Friday, April 06, 2007

Brit Sailors and Armchair Heroes [Update]

You gotta a have a whole factory of blind spots and hubris to sit in a safe spot on the sidelines and call people in far away places, in circumstances the details of which are murky at best, "cowards." But blind spots and hubris is what these folks are about, and they scream "coward" on a regular basis (h/t). This time it's the Brit sailors who were taken captive by the Iranians. Read that Digby post. Truly ugly stuff.

As I said here, in the story about a U.S. Navy admiral publicly questioning the actions of the captured sailors (which is a mind-bogglingly wrongheaded thing to do), these people are talking out their asses. We know next to nothing about the details of the capture, and what reports we do have show a dire situation. They could have displayed tremendous courage as events unfolded. Being captured - or being killed - does not mean somebody wasn't courageous. Ask a wounded vet. Or the family and friends of one who didn't make it.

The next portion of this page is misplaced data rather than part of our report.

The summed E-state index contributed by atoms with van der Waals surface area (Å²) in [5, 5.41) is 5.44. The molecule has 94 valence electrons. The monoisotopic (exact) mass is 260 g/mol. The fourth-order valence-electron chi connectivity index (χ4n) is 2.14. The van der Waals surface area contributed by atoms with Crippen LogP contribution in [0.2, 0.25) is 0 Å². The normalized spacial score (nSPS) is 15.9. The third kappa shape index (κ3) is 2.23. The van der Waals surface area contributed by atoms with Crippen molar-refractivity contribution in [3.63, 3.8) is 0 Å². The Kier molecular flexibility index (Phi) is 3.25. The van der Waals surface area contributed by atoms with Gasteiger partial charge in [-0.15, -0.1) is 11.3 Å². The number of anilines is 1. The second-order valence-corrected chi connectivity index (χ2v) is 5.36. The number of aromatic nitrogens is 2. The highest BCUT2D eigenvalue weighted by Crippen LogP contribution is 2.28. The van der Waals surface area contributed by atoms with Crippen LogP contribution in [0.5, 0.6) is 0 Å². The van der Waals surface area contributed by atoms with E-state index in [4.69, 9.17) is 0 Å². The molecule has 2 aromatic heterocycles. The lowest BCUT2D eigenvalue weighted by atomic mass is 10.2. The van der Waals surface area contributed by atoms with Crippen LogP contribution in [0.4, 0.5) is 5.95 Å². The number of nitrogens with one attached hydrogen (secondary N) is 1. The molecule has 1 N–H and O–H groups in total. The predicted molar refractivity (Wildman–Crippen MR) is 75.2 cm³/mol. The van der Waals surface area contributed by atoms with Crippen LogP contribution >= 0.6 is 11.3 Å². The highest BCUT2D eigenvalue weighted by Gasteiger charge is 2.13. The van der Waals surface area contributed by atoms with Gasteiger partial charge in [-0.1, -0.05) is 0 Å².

But to cretins like these, that doesn't fit into the broader context of what they're doing: they've confused supporting this war (and advocating for more war) with heroics, and being against it with cowardice. Imagine how twisted the scenery inside those heads must be when they can even extend that to people in the military right now. Like those sailors.

Again, they know next to nothing about the details of the capture. And what we do know makes it look like they were in an untenable situation:

U.S. and British officials said the incident occurred during a routine inspection of a merchant ship near the disputed Shatt al-Arab waterway, which flows between the two countries and empties into the Gulf. The inspections were part of an ongoing operation to intercept smugglers, insurgents and terrorists, and to protect Iraqi oil terminals, CBS News correspondent Allen Pizzey reports.

The inspection went without a hitch and the British inflatable rafts that the service members use were on the way back to their mother ship when six Iranian Revolutionary Guard naval vessels surrounded them, Pizzey reports.

Inflatable rafts. Six naval vessels. (More on what's called an "ambush.")

I'm extremely happy that it didn't turn into a firefight. How ugly could that have been? Maybe those sailors had a thought about that somewhere along the lines too, and made the brave choice.

UPDATE: Obviously they knew knew exactly that:

"It was clear they arrived with a planned intent," said Air. "Had we resisted there would have been a mighty fight that we could not have won and with consequences that would have major strategic impacts."

Bravo. That. Takes. Guts...and Brains.

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